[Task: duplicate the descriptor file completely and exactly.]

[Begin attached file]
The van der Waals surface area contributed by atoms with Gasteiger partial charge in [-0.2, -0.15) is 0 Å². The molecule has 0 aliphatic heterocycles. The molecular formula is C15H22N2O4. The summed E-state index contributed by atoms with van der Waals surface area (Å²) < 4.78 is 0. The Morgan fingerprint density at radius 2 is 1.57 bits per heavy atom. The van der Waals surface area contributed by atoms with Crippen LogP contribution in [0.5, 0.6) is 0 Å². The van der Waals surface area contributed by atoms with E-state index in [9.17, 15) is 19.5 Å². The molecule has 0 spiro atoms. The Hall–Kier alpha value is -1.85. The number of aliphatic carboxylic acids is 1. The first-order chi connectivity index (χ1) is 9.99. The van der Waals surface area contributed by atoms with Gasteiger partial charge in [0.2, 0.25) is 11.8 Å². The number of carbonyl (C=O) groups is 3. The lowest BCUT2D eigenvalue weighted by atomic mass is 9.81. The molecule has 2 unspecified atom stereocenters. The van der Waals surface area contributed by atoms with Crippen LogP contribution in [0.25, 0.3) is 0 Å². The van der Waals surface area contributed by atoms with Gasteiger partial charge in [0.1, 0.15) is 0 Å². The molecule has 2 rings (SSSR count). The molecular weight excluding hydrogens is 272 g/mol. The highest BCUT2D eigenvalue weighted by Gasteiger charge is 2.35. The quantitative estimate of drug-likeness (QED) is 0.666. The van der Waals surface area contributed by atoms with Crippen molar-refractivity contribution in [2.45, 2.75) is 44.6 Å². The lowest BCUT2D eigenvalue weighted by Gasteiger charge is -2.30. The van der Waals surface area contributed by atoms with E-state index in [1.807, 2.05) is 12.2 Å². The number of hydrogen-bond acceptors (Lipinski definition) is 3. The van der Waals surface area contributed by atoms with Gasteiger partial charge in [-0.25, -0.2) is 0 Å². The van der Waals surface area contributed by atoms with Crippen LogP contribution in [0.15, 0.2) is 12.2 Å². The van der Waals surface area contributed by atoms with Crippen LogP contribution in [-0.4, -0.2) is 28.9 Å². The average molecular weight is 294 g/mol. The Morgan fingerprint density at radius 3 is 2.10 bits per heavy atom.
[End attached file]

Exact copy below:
The van der Waals surface area contributed by atoms with Gasteiger partial charge in [-0.2, -0.15) is 0 Å². The molecule has 0 aliphatic heterocycles. The molecular formula is C15H22N2O4. The summed E-state index contributed by atoms with van der Waals surface area (Å²) < 4.78 is 0. The Morgan fingerprint density at radius 2 is 1.57 bits per heavy atom. The van der Waals surface area contributed by atoms with Crippen LogP contribution in [0.5, 0.6) is 0 Å². The van der Waals surface area contributed by atoms with E-state index in [9.17, 15) is 19.5 Å². The molecule has 0 spiro atoms. The Hall–Kier alpha value is -1.85. The number of aliphatic carboxylic acids is 1. The first-order chi connectivity index (χ1) is 9.99. The van der Waals surface area contributed by atoms with Gasteiger partial charge in [0.2, 0.25) is 11.8 Å². The number of carbonyl (C=O) groups is 3. The lowest BCUT2D eigenvalue weighted by atomic mass is 9.81. The molecule has 2 unspecified atom stereocenters. The van der Waals surface area contributed by atoms with Crippen LogP contribution in [0.25, 0.3) is 0 Å². The van der Waals surface area contributed by atoms with Gasteiger partial charge in [0.1, 0.15) is 0 Å². The molecule has 2 rings (SSSR count). The molecular weight excluding hydrogens is 272 g/mol. The highest BCUT2D eigenvalue weighted by Gasteiger charge is 2.35. The quantitative estimate of drug-likeness (QED) is 0.666. The van der Waals surface area contributed by atoms with Crippen molar-refractivity contribution in [2.45, 2.75) is 44.6 Å². The lowest BCUT2D eigenvalue weighted by Gasteiger charge is -2.30. The van der Waals surface area contributed by atoms with E-state index in [1.807, 2.05) is 12.2 Å². The number of hydrogen-bond acceptors (Lipinski definition) is 3. The van der Waals surface area contributed by atoms with Gasteiger partial charge in [-0.25, -0.2) is 0 Å². The van der Waals surface area contributed by atoms with Crippen LogP contribution in [0.15, 0.2) is 12.2 Å². The van der Waals surface area contributed by atoms with Crippen LogP contribution in [-0.4, -0.2) is 28.9 Å². The average molecular weight is 294 g/mol. The Morgan fingerprint density at radius 3 is 2.10 bits per heavy atom.